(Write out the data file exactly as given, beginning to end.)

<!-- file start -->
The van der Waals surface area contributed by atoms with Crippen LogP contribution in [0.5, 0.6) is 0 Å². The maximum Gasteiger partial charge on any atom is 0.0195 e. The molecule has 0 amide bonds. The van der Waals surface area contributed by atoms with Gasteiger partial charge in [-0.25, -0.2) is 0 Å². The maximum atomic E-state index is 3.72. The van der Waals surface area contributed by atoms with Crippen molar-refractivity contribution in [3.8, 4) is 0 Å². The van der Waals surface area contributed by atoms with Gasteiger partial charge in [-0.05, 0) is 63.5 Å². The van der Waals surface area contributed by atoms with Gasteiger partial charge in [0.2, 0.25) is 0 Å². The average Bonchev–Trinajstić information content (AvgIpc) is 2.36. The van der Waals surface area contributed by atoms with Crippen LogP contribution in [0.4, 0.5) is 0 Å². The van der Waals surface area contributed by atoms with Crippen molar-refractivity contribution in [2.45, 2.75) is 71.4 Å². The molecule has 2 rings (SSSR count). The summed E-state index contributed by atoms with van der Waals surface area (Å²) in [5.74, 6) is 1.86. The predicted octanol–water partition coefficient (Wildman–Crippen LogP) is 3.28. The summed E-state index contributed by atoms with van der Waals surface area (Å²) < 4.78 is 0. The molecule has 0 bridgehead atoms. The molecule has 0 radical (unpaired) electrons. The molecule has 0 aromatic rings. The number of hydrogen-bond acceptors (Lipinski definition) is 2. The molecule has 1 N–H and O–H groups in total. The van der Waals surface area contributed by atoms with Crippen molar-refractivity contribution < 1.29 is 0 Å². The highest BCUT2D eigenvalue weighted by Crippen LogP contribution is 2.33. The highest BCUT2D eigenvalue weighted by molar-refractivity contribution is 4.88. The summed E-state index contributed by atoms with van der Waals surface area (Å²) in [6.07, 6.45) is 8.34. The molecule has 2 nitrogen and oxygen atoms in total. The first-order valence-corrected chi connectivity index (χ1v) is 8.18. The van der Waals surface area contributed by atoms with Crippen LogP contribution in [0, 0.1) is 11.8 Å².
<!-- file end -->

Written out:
The van der Waals surface area contributed by atoms with Crippen LogP contribution in [0.5, 0.6) is 0 Å². The maximum Gasteiger partial charge on any atom is 0.0195 e. The molecule has 0 amide bonds. The van der Waals surface area contributed by atoms with Gasteiger partial charge in [-0.25, -0.2) is 0 Å². The maximum atomic E-state index is 3.72. The van der Waals surface area contributed by atoms with Crippen molar-refractivity contribution in [3.8, 4) is 0 Å². The van der Waals surface area contributed by atoms with Gasteiger partial charge in [-0.05, 0) is 63.5 Å². The van der Waals surface area contributed by atoms with Gasteiger partial charge in [0.2, 0.25) is 0 Å². The average Bonchev–Trinajstić information content (AvgIpc) is 2.36. The van der Waals surface area contributed by atoms with Crippen LogP contribution in [0.4, 0.5) is 0 Å². The van der Waals surface area contributed by atoms with Crippen molar-refractivity contribution in [2.45, 2.75) is 71.4 Å². The molecule has 2 rings (SSSR count). The summed E-state index contributed by atoms with van der Waals surface area (Å²) in [5.74, 6) is 1.86. The predicted octanol–water partition coefficient (Wildman–Crippen LogP) is 3.28. The summed E-state index contributed by atoms with van der Waals surface area (Å²) < 4.78 is 0. The molecule has 0 bridgehead atoms. The molecule has 0 radical (unpaired) electrons. The molecule has 0 aromatic rings. The number of hydrogen-bond acceptors (Lipinski definition) is 2. The molecule has 1 N–H and O–H groups in total. The van der Waals surface area contributed by atoms with Crippen molar-refractivity contribution < 1.29 is 0 Å². The highest BCUT2D eigenvalue weighted by Crippen LogP contribution is 2.33. The highest BCUT2D eigenvalue weighted by molar-refractivity contribution is 4.88. The summed E-state index contributed by atoms with van der Waals surface area (Å²) in [6.07, 6.45) is 8.34. The molecule has 2 nitrogen and oxygen atoms in total. The first-order valence-corrected chi connectivity index (χ1v) is 8.18. The van der Waals surface area contributed by atoms with Crippen LogP contribution in [0, 0.1) is 11.8 Å².